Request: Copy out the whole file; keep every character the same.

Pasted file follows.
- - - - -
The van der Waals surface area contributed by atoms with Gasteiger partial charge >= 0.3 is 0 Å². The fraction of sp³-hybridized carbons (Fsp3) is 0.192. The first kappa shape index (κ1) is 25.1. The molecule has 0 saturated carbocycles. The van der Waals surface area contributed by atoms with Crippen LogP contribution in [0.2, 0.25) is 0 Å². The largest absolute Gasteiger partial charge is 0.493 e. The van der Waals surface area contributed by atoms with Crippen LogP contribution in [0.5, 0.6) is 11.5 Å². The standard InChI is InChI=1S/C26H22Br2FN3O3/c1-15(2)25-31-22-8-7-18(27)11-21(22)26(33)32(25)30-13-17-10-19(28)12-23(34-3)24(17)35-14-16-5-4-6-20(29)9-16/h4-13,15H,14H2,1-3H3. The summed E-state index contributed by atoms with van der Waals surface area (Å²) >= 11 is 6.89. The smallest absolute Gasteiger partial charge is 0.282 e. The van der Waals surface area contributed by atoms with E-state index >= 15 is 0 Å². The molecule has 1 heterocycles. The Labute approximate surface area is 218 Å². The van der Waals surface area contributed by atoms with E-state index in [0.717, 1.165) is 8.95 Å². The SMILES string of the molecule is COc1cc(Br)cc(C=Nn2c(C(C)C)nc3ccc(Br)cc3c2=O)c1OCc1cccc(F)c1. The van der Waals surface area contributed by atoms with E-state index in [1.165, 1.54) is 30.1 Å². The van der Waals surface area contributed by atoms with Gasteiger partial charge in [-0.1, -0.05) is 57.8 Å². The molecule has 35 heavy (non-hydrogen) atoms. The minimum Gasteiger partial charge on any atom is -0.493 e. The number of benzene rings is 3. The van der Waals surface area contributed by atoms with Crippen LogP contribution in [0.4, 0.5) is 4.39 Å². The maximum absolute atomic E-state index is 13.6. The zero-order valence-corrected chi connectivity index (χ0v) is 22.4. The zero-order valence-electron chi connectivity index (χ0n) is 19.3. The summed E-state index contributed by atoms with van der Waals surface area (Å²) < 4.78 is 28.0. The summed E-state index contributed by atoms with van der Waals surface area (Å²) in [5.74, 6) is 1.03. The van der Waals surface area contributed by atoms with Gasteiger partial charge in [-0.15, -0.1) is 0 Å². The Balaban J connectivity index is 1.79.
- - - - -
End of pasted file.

The van der Waals surface area contributed by atoms with Gasteiger partial charge >= 0.3 is 0 Å². The fraction of sp³-hybridized carbons (Fsp3) is 0.192. The first kappa shape index (κ1) is 25.1. The molecule has 0 saturated carbocycles. The van der Waals surface area contributed by atoms with Crippen LogP contribution in [0.2, 0.25) is 0 Å². The largest absolute Gasteiger partial charge is 0.493 e. The van der Waals surface area contributed by atoms with Crippen LogP contribution in [0.5, 0.6) is 11.5 Å². The standard InChI is InChI=1S/C26H22Br2FN3O3/c1-15(2)25-31-22-8-7-18(27)11-21(22)26(33)32(25)30-13-17-10-19(28)12-23(34-3)24(17)35-14-16-5-4-6-20(29)9-16/h4-13,15H,14H2,1-3H3. The summed E-state index contributed by atoms with van der Waals surface area (Å²) >= 11 is 6.89. The smallest absolute Gasteiger partial charge is 0.282 e. The van der Waals surface area contributed by atoms with E-state index >= 15 is 0 Å². The molecule has 1 heterocycles. The Labute approximate surface area is 218 Å². The van der Waals surface area contributed by atoms with E-state index in [0.717, 1.165) is 8.95 Å². The SMILES string of the molecule is COc1cc(Br)cc(C=Nn2c(C(C)C)nc3ccc(Br)cc3c2=O)c1OCc1cccc(F)c1. The van der Waals surface area contributed by atoms with E-state index in [1.165, 1.54) is 30.1 Å². The van der Waals surface area contributed by atoms with Gasteiger partial charge in [-0.1, -0.05) is 57.8 Å². The molecule has 35 heavy (non-hydrogen) atoms. The minimum Gasteiger partial charge on any atom is -0.493 e. The number of benzene rings is 3. The van der Waals surface area contributed by atoms with Crippen LogP contribution in [0.4, 0.5) is 4.39 Å². The maximum absolute atomic E-state index is 13.6. The zero-order valence-corrected chi connectivity index (χ0v) is 22.4. The zero-order valence-electron chi connectivity index (χ0n) is 19.3. The summed E-state index contributed by atoms with van der Waals surface area (Å²) < 4.78 is 28.0. The summed E-state index contributed by atoms with van der Waals surface area (Å²) in [5.74, 6) is 1.03. The van der Waals surface area contributed by atoms with Gasteiger partial charge in [-0.15, -0.1) is 0 Å². The Balaban J connectivity index is 1.79.